Apple has unveiled the first Macs using the 'M1', its new custom processor made for desktop and laptop computers, and they really show off the speed that Apple's own chips are capable of.
The first machines to use the new chip are the MacBook Air, 13-inch MacBook Pro and Mac Mini. All three are available to order today, but will be released next week.
The Apple M1 features an eight-core processor, with four high-performance cores built for speed, and four high-efficiency cores for less intensive tasks. They can all run together for the most hardcore needs, though.
Apple says the high-performance cores are the fastest computer core on the planet, though we haven't yet been able to hear how it's measuring that. But Apple also says that even the low-power cores are as powerful as the cores in the Intel MacBook Air, and that only had two of them, so you can imagine what a huge step up this is going to be. In fact, you don't have to imagine; we'll tell you in a moment.
The M1 chip also delivers its peak performance at around a quarter of the power use of a similar Intel chip, and Apple said its new machine will consume around 60% less power in operation.
The M1's GPU is up to eight cores (the cheapest MacBook Air has seven cores), and Apple calls it the world's fastest integrated graphics.
Now, let's talk about the machines themselves.
The new Macs explained
The new MacBook Air totally replaces the Intel version that came before – it's no longer available to buy on Apple's site. It comes in at the same price, starting at $999 / £999 / AU$1,599, which gets you the M1 chip, 256GB of storage and 8GB of RAM. You can step up a $1,249 / $1,249 / AU$1,949 version with 512GB storage and still 8GB RAM. You can upgrade to 16GB of RAM, or anywhere up to 2TB of storage.
Apple says that the processor is up to 3.5 times faster than the most recent Intel version, graphics performance is up to 5x faster (as ever, it's not entirely clear what 'faster' means for graphics), and the SSD is twice as fast.
The design is the same, but it does all this with no fan in the new version, so it's totally silent. Battery life is up to twice as long as the previous version, depending on use. The screen is improved with P3 wide colour support, too.
The 13-inch MacBook Pro also now uses the M1 chip, and Apple says that gives you up to 2.8x faster processor performance than the previous generation, again with up to 5x faster graphics. Unlike the MacBook Air, there is a fan in the MacBook Pro, which Apple says helps to sustain high speeds, which suggests that the Air might struggle with thermal throttling during really long pro-level tasks, but will still give the average user a ridiculous amount of performance.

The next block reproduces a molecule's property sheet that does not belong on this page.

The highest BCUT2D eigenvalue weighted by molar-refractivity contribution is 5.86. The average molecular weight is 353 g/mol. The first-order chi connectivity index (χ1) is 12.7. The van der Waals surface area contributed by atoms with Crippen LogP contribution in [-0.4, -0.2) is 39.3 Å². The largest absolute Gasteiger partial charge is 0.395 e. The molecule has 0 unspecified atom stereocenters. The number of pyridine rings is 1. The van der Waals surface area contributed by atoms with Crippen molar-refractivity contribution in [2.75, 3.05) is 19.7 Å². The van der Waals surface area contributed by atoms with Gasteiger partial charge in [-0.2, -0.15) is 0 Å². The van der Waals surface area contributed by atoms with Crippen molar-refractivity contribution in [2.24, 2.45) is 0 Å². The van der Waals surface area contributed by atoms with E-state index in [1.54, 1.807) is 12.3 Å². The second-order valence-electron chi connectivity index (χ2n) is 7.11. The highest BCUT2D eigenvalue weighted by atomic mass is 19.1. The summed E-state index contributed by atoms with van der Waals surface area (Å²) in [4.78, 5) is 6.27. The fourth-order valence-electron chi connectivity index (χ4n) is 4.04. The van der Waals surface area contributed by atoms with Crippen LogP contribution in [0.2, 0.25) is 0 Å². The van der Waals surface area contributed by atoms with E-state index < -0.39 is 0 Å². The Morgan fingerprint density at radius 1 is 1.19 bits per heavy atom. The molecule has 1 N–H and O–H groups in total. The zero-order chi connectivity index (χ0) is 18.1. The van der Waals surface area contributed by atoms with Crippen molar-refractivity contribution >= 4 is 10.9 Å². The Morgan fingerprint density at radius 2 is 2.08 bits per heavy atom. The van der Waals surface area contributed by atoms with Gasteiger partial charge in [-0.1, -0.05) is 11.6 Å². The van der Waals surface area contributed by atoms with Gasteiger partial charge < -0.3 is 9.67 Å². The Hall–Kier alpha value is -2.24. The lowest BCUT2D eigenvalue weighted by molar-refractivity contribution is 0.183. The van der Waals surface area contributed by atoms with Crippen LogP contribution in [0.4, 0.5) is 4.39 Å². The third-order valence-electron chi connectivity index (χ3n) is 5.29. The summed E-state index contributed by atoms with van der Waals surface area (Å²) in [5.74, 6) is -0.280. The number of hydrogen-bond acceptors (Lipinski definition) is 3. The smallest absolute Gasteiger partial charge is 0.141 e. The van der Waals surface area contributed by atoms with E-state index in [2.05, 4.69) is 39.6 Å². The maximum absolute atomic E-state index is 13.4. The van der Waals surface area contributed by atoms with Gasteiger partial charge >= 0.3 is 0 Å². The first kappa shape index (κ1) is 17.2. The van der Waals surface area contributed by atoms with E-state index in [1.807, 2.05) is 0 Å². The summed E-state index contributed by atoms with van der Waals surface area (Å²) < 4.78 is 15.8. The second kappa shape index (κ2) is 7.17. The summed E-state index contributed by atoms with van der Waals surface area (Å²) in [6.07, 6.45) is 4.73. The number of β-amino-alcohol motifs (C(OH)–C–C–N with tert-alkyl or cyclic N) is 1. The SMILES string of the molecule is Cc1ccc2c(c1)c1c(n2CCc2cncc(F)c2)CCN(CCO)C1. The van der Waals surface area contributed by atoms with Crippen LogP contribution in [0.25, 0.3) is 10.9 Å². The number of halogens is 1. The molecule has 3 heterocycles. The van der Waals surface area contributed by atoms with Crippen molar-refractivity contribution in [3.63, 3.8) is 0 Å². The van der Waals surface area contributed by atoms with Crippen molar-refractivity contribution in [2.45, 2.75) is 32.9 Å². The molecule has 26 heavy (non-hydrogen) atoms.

The MacBook Pro starts from $1,299 / £1,299 / AU$1,999, which gives you the same 256GB of storage and 8GB of RAM as the MacBook Air. A $1,499 / £1,499 / AU$2,299 version ups the storage to 512GB. Given that the specs are all the same as the Air, what you're paying the extra for here some feature improvements: the screen is 25% brighter, it has higher-quality microphones, it has the Touch Bar, and has even more battery life – the most in any Mac, ever.
What this MacBook Pro noticeably lacks is the option add more than 16GB of RAM, or more than 2TB of storage – Intel versions of the MacBook Pro can double both of these, which are essential for some pros. It's a good thing, then, that Intel MacBook Pros have stuck around too, and the M1 version is just a new option, not a total replacement, like the MacBook Air.
The last M1 machine is the Mac Mini, which is the only model that hadn't leaked beforehand. Apple says the M1 gives this up to 3x faster processor performance than the previous model, and up to 6x faster graphics. Like the MacBook Pro, cooling will help with sustained performance.
There's been a price drop here – the new Mac Mini starts from $699 / £699 / $1,099, again with 256GB of storage and 8GB RAM. Again, you can move to 512GB for $899 / £899 / AU$1,399. And again, you can go up to 2TB of storage and 16GB of RAM, with the latter in particular being a disappointingly limited option for high-end users. Again, though, the Intel options can go higher, and are still available.
You can connect displays up to 6K to the Mac Mini, which is impressive. All of these machines have USB 4/Thunderbolt 4 ports.
You can watch the full announcement below to hear even deeper details. Apple also announced that macOS Big Sur will be released on Thursday November 10th.